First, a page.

> The "Boom" ( a sudden large jump in the birth rate, 1946-1960), was supposedly created by soldiers returning to wives & sweethearts after World War II. It occurred in the USA, Canada, New Zealand, and Australia (Countries not directly attacked). I believe that our purpose was to implement, enjoy, proliferate and secure the hard-won freedoms that our parents handed us.
> We are the smartest, richest, healthiest, freest human litter so far. By our position in history and our sheer numbers, we were able to bring to the table many issues of life and love previously ignored. When we were young, we banded together for strength and protection, and we must do the same in our later years as well in order to accomplish our wildly idealistic mission of peace, love, and harmony on the planet. Our war was against war itself
> Many - not all - of the boomers became "
hippies" (flower children) in the 1960's.The 60's was a total package - music, politics, spirituality, lifestyle - all played a part in our identity.
> Lets not settle for "oldies" radio stations and "best of.." CD's and artists who rest on their laurels. Let's demand new, relevant art worthy of our intelligence and experience - art that inspires, motivates, and makes us proud. We might not spend as impulsively as teenagers, but we will reward quality and integrity with tenacious loyalty. We are the most powerful buying block in history, we need to use that power before we start dying out. Remember the 24 hours after John Lennon was killed - those images of 30-somethings all over the world lighting candles and singing songs? That was a peek at a generation looking for contemporary heroes. They all went home. They're all still waiting
> While we have a healthy distrust of technology and industry, we don't hesitate to use them for good whenever possible.
> Many of us will not have children, but will nonetheless seek our slice of immortality through other means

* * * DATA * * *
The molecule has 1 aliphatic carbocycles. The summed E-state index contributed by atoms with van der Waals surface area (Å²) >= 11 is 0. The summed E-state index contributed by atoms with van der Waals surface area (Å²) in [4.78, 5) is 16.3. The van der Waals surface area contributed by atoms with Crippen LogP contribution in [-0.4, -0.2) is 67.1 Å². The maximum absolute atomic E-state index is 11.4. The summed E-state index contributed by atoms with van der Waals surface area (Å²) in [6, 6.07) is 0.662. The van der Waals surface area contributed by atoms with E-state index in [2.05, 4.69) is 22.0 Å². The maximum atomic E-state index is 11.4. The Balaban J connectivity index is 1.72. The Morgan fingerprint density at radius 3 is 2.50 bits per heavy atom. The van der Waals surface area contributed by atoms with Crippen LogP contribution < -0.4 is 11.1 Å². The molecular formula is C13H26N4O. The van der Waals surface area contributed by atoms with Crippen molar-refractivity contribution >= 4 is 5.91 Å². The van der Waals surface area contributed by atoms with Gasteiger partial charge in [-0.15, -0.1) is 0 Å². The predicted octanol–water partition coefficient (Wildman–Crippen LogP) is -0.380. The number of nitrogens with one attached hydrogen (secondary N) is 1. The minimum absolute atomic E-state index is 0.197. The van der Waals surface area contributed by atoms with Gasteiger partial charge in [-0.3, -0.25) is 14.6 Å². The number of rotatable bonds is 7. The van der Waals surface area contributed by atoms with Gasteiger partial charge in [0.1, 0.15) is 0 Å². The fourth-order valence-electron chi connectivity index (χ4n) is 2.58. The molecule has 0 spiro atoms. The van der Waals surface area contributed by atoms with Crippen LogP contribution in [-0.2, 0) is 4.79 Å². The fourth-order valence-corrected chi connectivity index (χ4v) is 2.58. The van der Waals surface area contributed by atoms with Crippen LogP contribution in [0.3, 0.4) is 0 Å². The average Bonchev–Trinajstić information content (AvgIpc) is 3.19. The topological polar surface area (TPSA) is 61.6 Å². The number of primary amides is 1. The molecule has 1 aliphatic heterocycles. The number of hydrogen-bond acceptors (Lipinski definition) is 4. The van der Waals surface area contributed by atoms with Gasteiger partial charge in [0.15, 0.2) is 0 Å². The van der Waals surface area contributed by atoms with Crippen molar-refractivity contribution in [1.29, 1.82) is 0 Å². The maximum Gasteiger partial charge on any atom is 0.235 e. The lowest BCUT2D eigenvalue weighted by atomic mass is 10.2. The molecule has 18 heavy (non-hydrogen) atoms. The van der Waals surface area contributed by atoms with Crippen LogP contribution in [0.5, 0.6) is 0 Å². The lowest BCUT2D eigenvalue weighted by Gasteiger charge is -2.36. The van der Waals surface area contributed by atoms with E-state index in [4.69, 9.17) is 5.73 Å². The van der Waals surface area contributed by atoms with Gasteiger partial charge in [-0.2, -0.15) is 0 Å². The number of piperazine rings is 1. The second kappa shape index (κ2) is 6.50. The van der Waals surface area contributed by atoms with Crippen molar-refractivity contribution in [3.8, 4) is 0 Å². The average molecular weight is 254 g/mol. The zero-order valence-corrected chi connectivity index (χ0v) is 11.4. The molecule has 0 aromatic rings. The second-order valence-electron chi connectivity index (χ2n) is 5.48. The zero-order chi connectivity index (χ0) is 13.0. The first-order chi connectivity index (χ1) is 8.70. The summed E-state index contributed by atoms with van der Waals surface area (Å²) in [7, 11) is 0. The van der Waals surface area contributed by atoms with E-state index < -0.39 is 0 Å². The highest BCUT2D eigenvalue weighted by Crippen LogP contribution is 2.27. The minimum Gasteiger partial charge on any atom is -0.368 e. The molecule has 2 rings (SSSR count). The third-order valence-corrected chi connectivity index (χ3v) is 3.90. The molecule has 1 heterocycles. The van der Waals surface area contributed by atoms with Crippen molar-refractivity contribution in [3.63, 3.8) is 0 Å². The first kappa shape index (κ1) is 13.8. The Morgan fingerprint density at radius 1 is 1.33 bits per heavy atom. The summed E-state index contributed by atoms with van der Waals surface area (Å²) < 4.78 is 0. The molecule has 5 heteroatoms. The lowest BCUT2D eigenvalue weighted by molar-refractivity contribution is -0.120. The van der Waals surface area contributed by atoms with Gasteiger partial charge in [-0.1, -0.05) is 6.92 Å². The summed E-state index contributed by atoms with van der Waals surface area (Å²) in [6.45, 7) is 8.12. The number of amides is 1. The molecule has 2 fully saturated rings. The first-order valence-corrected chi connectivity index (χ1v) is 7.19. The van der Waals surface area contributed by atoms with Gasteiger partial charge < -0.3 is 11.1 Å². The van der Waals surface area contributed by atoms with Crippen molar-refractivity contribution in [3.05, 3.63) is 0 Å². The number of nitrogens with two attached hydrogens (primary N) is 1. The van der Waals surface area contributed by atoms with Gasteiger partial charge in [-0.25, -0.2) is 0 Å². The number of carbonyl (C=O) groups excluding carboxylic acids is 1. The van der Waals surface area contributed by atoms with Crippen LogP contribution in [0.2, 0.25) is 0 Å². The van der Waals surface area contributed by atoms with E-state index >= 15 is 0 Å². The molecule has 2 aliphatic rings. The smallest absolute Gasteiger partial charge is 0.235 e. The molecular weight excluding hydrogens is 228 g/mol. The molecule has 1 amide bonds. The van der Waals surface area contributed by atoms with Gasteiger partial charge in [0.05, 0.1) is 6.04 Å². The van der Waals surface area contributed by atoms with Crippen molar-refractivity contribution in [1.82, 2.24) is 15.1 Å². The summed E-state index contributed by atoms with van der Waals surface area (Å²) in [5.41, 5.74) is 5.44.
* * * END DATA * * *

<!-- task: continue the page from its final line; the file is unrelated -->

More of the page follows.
> We will produce a lot of technology and art in our lifetime, partly because there are so many of us. We are famous simply for being born. Our motto is "Volume, Volume, Volume!"
> While we live much longer than our ancestors, it's not just a longer "old age" - it's a longer youth and middle age as well. Personally, these extra years afforded me a second chance that I would not have had 100 years ago
Do's & don'ts: Don't begin a sentence with "In my day..." / Don't do (any more) drugs; if you didn't alter your consciousness enough in the 60's, it's too late now. At this point, the best things in life are drug-free
Back to haunt: "What a drag it is getting old", Mick Jagger / "Hope I die before I get old", The Who / Don't trust anyone over 30 (now I can't even trust myself). We should amend that statement to "Don't trust anyone born before 1940 or after 1960"
Influences : The Bomb, TV
> In the late 50's I had recurring nightmares that the Soviet missiles were on their way, and I couldn't get home to my mom, so I'd go to a phone booth, but I couldn't get through on the phone either. Anyone who thinks that nuclear holocaust wasn't heavy on the minds of Boomer adolescents just wasn't there. The air raid Sirens were tested on a regular basis. We knew all the signals - take cover, all clear, etc., and we had air raid drills in school. The running joke was, "in case of nuclear attack, put your hands over your head, lean forward in your desk, and kiss your ass goodbye"


> Unlike the baby boom, the "hippy" phenomenon of the 1960's occured in just about every industrialized nation in the world. We were connected by pro-love, anti-war, anti materialistic ideology, and above all, music (especially The Beatles). Not all boomers were hippies (and vice-versa), but no one was untouched by the culture
> My song Birds of America is about the hippy philosophy
- - - -